Prescott, Wilson and Becket (2013) revealed that although social software is useful for ‘informal learning’, it is rarely being used for ‘formal learning’. Prescott et al (2013) commented that “the majority of students do not want Facebook used for formal learning” (p. 4). Likewise, Kabilan, Ahmad, and Abidin (2010) argued that formal learning requires more structure and clearer goals that may not be appropriate with social software platforms such as Facebook. Similarly, Madge, Meek, Wellers and Hooley’s (2009) research revealed that students preferred to use Facebook for social connections and informal learning as opposed to formal teaching purposes.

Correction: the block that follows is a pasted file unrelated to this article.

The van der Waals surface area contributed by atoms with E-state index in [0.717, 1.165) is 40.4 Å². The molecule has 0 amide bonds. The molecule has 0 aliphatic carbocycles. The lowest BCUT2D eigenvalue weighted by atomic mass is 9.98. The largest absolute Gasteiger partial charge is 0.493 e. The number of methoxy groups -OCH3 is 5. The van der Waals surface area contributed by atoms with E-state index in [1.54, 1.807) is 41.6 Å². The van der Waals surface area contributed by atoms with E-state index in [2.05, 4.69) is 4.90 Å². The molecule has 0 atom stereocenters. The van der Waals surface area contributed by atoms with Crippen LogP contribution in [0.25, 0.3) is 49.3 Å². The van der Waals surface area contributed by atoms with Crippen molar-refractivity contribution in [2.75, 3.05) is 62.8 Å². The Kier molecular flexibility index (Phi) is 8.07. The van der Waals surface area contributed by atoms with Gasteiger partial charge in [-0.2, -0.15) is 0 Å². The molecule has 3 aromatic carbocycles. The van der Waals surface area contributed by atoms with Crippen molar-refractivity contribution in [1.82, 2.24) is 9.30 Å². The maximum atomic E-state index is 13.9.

The high cost of technology and lack of skills among educators and students may also limit the success of social software (Gosper, Malfroy & Mackenzie, 2013; Graya, Waycotta, Clerehanb, Hamilton, Richardsond, Shearde and Thompson, 2012). Gosper et al., (2013) explained how costs associated with upgrading advancing technologies must be weighed against prospective learning benefits to students. Likewise, Graya et.al., (2012) noted that using web 2.0 technologies put additional pressure on students and staff to be proficient with not only the software but also the target material. “Compared to more conventional assignments, the extra efforts required to get students to work effectively with Web 2.0 may detract from the perceived worth of the activity” (Graya, 2012, p.5). Another constraint limiting the success of social software outlined by Saadatmand and Kumpulainen (2013) is that some academic institutions are reluctant to support true constructivist learning environments inspired by such software.